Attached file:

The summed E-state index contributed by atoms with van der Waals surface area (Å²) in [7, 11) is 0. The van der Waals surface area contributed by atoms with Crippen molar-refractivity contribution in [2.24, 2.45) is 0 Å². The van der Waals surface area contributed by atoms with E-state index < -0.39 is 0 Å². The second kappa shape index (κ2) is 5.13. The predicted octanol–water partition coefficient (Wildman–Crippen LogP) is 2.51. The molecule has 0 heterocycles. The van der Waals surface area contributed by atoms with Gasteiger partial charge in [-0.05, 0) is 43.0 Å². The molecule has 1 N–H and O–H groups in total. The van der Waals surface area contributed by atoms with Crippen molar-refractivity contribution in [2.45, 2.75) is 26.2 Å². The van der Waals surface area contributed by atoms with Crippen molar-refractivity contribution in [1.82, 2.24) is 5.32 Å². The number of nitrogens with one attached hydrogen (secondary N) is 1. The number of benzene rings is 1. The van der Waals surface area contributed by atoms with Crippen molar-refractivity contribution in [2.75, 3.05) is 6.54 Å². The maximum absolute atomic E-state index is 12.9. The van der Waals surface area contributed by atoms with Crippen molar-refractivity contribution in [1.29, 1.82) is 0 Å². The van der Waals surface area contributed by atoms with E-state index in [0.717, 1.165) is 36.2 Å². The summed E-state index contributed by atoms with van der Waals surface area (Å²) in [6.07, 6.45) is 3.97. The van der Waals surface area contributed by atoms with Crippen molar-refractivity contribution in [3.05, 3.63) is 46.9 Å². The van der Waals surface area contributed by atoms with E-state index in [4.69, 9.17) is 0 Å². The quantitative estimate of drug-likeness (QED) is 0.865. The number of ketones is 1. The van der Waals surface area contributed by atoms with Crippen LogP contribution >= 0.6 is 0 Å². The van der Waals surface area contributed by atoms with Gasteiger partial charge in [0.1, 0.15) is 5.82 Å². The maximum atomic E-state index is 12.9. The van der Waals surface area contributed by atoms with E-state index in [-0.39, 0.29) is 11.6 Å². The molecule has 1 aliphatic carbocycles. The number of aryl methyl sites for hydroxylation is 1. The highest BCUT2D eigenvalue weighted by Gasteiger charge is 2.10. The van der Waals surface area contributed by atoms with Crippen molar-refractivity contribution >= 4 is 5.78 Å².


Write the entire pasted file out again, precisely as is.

The summed E-state index contributed by atoms with van der Waals surface area (Å²) in [7, 11) is 0. The van der Waals surface area contributed by atoms with Crippen molar-refractivity contribution in [2.24, 2.45) is 0 Å². The van der Waals surface area contributed by atoms with E-state index < -0.39 is 0 Å². The second kappa shape index (κ2) is 5.13. The predicted octanol–water partition coefficient (Wildman–Crippen LogP) is 2.51. The molecule has 0 heterocycles. The van der Waals surface area contributed by atoms with Gasteiger partial charge in [-0.05, 0) is 43.0 Å². The molecule has 1 N–H and O–H groups in total. The van der Waals surface area contributed by atoms with Crippen molar-refractivity contribution in [2.45, 2.75) is 26.2 Å². The van der Waals surface area contributed by atoms with Crippen molar-refractivity contribution in [1.82, 2.24) is 5.32 Å². The number of nitrogens with one attached hydrogen (secondary N) is 1. The number of benzene rings is 1. The van der Waals surface area contributed by atoms with Crippen molar-refractivity contribution in [2.75, 3.05) is 6.54 Å². The maximum absolute atomic E-state index is 12.9. The van der Waals surface area contributed by atoms with Crippen molar-refractivity contribution in [1.29, 1.82) is 0 Å². The van der Waals surface area contributed by atoms with E-state index in [0.717, 1.165) is 36.2 Å². The summed E-state index contributed by atoms with van der Waals surface area (Å²) in [6.07, 6.45) is 3.97. The van der Waals surface area contributed by atoms with Crippen molar-refractivity contribution in [3.05, 3.63) is 46.9 Å². The van der Waals surface area contributed by atoms with E-state index in [4.69, 9.17) is 0 Å². The quantitative estimate of drug-likeness (QED) is 0.865. The number of ketones is 1. The van der Waals surface area contributed by atoms with Crippen LogP contribution >= 0.6 is 0 Å². The van der Waals surface area contributed by atoms with Gasteiger partial charge in [0.1, 0.15) is 5.82 Å². The maximum atomic E-state index is 12.9. The van der Waals surface area contributed by atoms with E-state index in [-0.39, 0.29) is 11.6 Å². The molecule has 1 aliphatic carbocycles. The number of aryl methyl sites for hydroxylation is 1. The highest BCUT2D eigenvalue weighted by Gasteiger charge is 2.10. The van der Waals surface area contributed by atoms with Crippen molar-refractivity contribution >= 4 is 5.78 Å².